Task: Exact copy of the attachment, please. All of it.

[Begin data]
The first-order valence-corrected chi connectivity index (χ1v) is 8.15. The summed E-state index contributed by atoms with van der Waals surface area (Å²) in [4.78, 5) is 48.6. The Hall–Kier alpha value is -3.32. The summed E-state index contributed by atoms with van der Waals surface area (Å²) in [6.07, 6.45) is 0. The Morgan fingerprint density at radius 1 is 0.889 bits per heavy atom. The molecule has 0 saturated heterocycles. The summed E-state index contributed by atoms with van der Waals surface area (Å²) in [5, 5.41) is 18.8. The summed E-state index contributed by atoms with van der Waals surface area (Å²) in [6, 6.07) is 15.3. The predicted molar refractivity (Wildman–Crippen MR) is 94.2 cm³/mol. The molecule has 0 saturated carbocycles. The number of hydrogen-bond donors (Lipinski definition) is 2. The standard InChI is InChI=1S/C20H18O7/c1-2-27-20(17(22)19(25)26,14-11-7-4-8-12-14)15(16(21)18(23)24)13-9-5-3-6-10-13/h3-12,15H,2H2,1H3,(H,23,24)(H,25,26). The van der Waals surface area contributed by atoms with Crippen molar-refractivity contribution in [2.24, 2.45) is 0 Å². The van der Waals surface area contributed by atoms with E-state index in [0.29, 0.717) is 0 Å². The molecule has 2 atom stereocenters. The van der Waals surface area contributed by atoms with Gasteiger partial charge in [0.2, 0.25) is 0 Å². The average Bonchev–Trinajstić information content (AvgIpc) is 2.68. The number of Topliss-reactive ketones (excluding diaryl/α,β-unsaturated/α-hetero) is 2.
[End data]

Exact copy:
The first-order valence-corrected chi connectivity index (χ1v) is 8.15. The summed E-state index contributed by atoms with van der Waals surface area (Å²) in [4.78, 5) is 48.6. The Hall–Kier alpha value is -3.32. The summed E-state index contributed by atoms with van der Waals surface area (Å²) in [6.07, 6.45) is 0. The Morgan fingerprint density at radius 1 is 0.889 bits per heavy atom. The molecule has 0 saturated heterocycles. The summed E-state index contributed by atoms with van der Waals surface area (Å²) in [5, 5.41) is 18.8. The summed E-state index contributed by atoms with van der Waals surface area (Å²) in [6, 6.07) is 15.3. The predicted molar refractivity (Wildman–Crippen MR) is 94.2 cm³/mol. The molecule has 0 saturated carbocycles. The number of hydrogen-bond donors (Lipinski definition) is 2. The standard InChI is InChI=1S/C20H18O7/c1-2-27-20(17(22)19(25)26,14-11-7-4-8-12-14)15(16(21)18(23)24)13-9-5-3-6-10-13/h3-12,15H,2H2,1H3,(H,23,24)(H,25,26). The van der Waals surface area contributed by atoms with Crippen molar-refractivity contribution in [2.24, 2.45) is 0 Å². The van der Waals surface area contributed by atoms with E-state index in [0.29, 0.717) is 0 Å². The molecule has 2 atom stereocenters. The van der Waals surface area contributed by atoms with Gasteiger partial charge in [0.2, 0.25) is 0 Å². The average Bonchev–Trinajstić information content (AvgIpc) is 2.68. The number of Topliss-reactive ketones (excluding diaryl/α,β-unsaturated/α-hetero) is 2.